I think that’s all about process, and time, and allowing that voice to emerge rather than imposing too much upon (it). It’s always that negotiation between you, as the writer, driving that sense of character, but also at some point, allowing for those other observations about life to filter in. And at some point, if you’re lucky like I was with Dylan, she just became her own sense of self, and it wasn’t me — she was really sitting parallel with me, and I was her transcriber after a while! And I think that’s because I’d spent so much time working on her as a character and being in her mindset when I was writing the screenplay, and I don’t think that ever left me.
That research process — which I think is a really important part of craft — means waiting until you feel you have licence to bring that sense of character to the page.
A lot of writing isn’t writing at all. It’s turning your senses on and engaging with the world, and being curious about why you’re telling this story. And it takes a while — it is like trying on a number of different shoes. Sometimes you’ll put something on and it’s just not right for that character, and after a while, if you commit to the character and to the story world, you’ll know what their shoe size is. But you’ve got to take a leap of faith, that you will get there, rather than thinking, ‘I’ve gotta make it happen, and it’s got to happen now’.
If you lock yourself into that kind of process, I think you end up missing those opportunities where something unexpected happens.
Your opening line of Metal Fish, Falling Snow — “I could be anywhere.” — struck me as so clearly about dislocated identity, belonging, and place, and how they all interrelate. And yet, it’s such a simple sentence. Was that what you were going for, and why start with those words?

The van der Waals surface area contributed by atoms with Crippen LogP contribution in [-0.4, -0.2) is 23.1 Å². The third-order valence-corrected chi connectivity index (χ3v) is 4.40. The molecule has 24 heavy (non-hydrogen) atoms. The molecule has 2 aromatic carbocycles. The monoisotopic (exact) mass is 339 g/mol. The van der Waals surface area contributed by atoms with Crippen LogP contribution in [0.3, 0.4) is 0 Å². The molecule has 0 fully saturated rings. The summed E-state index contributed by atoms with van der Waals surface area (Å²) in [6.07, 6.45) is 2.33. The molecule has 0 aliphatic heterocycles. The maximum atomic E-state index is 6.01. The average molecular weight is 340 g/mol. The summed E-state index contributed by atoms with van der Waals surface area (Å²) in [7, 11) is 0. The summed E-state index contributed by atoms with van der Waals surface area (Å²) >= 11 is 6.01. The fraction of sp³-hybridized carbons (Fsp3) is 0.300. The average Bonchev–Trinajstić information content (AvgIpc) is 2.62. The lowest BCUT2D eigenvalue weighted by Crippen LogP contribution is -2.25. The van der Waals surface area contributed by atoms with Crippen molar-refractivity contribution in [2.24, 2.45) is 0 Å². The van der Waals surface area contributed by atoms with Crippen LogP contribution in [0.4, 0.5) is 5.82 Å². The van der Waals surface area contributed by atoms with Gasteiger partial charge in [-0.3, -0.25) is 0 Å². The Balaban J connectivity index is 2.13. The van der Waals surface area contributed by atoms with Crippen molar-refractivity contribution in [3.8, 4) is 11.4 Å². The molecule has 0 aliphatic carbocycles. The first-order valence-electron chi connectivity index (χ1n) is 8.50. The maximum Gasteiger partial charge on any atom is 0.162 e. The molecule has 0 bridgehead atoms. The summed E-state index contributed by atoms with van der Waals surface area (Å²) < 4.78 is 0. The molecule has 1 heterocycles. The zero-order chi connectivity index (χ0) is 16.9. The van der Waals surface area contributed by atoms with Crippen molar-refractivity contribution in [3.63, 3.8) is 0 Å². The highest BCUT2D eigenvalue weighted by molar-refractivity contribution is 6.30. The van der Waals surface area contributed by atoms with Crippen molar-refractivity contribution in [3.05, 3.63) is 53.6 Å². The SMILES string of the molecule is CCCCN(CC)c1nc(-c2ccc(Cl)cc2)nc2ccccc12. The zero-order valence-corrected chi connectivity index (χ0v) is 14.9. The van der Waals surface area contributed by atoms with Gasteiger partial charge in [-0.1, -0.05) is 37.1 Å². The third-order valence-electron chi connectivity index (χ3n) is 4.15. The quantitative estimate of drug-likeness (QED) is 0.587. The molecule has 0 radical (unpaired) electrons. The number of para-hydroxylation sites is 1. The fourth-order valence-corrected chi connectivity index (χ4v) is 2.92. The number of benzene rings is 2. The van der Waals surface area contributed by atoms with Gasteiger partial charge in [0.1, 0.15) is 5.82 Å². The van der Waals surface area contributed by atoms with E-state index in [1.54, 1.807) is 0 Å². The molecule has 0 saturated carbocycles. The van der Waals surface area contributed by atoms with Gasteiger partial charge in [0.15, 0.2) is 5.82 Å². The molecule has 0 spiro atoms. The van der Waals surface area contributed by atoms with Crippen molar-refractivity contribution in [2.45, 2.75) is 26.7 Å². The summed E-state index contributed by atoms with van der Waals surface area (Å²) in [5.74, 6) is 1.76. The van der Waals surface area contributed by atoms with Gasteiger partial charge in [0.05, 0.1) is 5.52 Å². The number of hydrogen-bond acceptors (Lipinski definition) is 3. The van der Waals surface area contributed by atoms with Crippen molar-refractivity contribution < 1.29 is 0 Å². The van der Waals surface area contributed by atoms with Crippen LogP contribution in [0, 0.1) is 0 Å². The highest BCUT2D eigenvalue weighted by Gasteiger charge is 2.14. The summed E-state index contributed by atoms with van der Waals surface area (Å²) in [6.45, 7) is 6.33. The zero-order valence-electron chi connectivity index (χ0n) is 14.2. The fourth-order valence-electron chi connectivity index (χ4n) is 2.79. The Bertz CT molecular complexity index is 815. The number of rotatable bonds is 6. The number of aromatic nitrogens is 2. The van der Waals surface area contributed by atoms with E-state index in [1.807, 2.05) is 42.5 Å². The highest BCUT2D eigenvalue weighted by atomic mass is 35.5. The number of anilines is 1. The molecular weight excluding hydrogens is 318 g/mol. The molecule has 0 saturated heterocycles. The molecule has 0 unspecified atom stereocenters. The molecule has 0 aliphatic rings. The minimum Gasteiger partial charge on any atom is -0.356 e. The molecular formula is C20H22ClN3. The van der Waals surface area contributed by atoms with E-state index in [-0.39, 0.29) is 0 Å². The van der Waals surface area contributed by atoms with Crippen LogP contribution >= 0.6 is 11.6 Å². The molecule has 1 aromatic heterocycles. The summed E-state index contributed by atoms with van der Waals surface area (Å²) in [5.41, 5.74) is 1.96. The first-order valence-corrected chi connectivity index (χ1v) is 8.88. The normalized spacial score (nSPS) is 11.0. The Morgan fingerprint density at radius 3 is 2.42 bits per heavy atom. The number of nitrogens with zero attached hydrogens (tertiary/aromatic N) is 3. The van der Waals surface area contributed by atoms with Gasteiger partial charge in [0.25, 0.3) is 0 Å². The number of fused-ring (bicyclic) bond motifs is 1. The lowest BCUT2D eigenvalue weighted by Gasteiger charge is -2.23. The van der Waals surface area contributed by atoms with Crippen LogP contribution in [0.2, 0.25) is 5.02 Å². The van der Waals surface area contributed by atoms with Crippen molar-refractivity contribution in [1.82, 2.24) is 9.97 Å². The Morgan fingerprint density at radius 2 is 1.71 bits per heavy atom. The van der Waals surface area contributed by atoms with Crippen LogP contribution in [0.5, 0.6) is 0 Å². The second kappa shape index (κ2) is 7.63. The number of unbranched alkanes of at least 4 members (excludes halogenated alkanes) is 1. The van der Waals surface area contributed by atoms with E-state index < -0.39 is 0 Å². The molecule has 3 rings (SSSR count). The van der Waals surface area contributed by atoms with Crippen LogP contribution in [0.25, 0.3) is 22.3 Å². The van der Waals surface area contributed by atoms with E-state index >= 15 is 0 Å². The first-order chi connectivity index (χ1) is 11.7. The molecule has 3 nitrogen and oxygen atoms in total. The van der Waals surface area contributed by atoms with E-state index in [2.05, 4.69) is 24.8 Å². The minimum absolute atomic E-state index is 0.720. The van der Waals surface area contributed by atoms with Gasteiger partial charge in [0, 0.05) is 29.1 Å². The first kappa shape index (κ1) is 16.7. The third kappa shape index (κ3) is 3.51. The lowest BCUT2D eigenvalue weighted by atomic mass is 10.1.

You’re right. I think as much as this story is grounded in my own experience of unpacking my identity as having mixed heritage, I very much was aware that I wanted this to be a book that people could tap into from their own lived experience, which might not be about mixed heritage, but might also be informed by this sense of being disconnected from the world at large and kind of freefalling, which I think we do.
And I think teenagers especially, a YA audience, are constantly seeking and searching reference points because their world around them is in a state of flux. As a person, you’re in a state of flux and a constant state of becoming as a young adult (and) that can be really alienating. To not know yourself or to feel that there is something yet to be explored is both really exciting and also really terrifying, as a young person.
I had hoped to be able to speak to a wider audience about what those feelings are, and how it is that they can emerge through a disparate set of circumstances.
In that vein, I read your other work where you spoke about wanting to “write yourself out of obscurity” and give other people the tools to do that. For someone who hears that, and wants to do it, too, but isn’t sure how to start — what advice would you give them?
I guess for me, my rite of passage was realising that I wasn’t alone. For a long time, I wrote feeling very isolated, and I think that’s easy to do when you grow up and you see the faces on your screens, and the things that you read, and the things that you see, don’t necessarily reflect who you are, or what your history is.